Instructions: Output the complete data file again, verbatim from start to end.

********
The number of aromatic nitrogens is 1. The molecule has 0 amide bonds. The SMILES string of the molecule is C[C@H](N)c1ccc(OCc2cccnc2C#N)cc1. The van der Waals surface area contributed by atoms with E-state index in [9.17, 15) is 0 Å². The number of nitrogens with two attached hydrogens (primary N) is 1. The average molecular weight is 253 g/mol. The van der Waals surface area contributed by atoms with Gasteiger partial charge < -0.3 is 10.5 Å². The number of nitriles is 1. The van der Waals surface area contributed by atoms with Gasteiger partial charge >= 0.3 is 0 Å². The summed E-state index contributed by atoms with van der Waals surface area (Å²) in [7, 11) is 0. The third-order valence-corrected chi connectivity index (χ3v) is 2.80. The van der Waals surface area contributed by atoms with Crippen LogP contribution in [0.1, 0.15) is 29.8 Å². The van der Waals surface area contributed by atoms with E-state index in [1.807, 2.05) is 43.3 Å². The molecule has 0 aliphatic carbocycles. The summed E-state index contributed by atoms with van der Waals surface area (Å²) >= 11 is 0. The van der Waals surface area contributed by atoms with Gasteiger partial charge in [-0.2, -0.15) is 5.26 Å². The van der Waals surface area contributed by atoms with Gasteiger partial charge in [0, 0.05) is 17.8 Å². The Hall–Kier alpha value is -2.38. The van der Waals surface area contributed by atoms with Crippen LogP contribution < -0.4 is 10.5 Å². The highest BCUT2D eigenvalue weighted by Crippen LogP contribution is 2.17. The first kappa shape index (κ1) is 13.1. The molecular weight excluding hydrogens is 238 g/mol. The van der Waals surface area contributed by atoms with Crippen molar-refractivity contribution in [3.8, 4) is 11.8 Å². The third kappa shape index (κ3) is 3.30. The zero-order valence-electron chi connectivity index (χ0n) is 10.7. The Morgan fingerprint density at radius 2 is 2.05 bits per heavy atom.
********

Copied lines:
The number of aromatic nitrogens is 1. The molecule has 0 amide bonds. The SMILES string of the molecule is C[C@H](N)c1ccc(OCc2cccnc2C#N)cc1. The van der Waals surface area contributed by atoms with E-state index in [9.17, 15) is 0 Å². The number of nitrogens with two attached hydrogens (primary N) is 1. The average molecular weight is 253 g/mol. The van der Waals surface area contributed by atoms with Gasteiger partial charge < -0.3 is 10.5 Å². The number of nitriles is 1. The van der Waals surface area contributed by atoms with Gasteiger partial charge >= 0.3 is 0 Å². The summed E-state index contributed by atoms with van der Waals surface area (Å²) in [7, 11) is 0. The third-order valence-corrected chi connectivity index (χ3v) is 2.80. The van der Waals surface area contributed by atoms with Crippen LogP contribution in [0.1, 0.15) is 29.8 Å². The van der Waals surface area contributed by atoms with E-state index in [1.807, 2.05) is 43.3 Å². The molecule has 0 aliphatic carbocycles. The summed E-state index contributed by atoms with van der Waals surface area (Å²) >= 11 is 0. The van der Waals surface area contributed by atoms with Gasteiger partial charge in [-0.2, -0.15) is 5.26 Å². The van der Waals surface area contributed by atoms with Gasteiger partial charge in [0, 0.05) is 17.8 Å². The Hall–Kier alpha value is -2.38. The van der Waals surface area contributed by atoms with Crippen LogP contribution < -0.4 is 10.5 Å². The highest BCUT2D eigenvalue weighted by Crippen LogP contribution is 2.17. The first kappa shape index (κ1) is 13.1. The molecular weight excluding hydrogens is 238 g/mol. The van der Waals surface area contributed by atoms with Crippen molar-refractivity contribution in [3.8, 4) is 11.8 Å². The third kappa shape index (κ3) is 3.30. The zero-order valence-electron chi connectivity index (χ0n) is 10.7. The Morgan fingerprint density at radius 2 is 2.05 bits per heavy atom.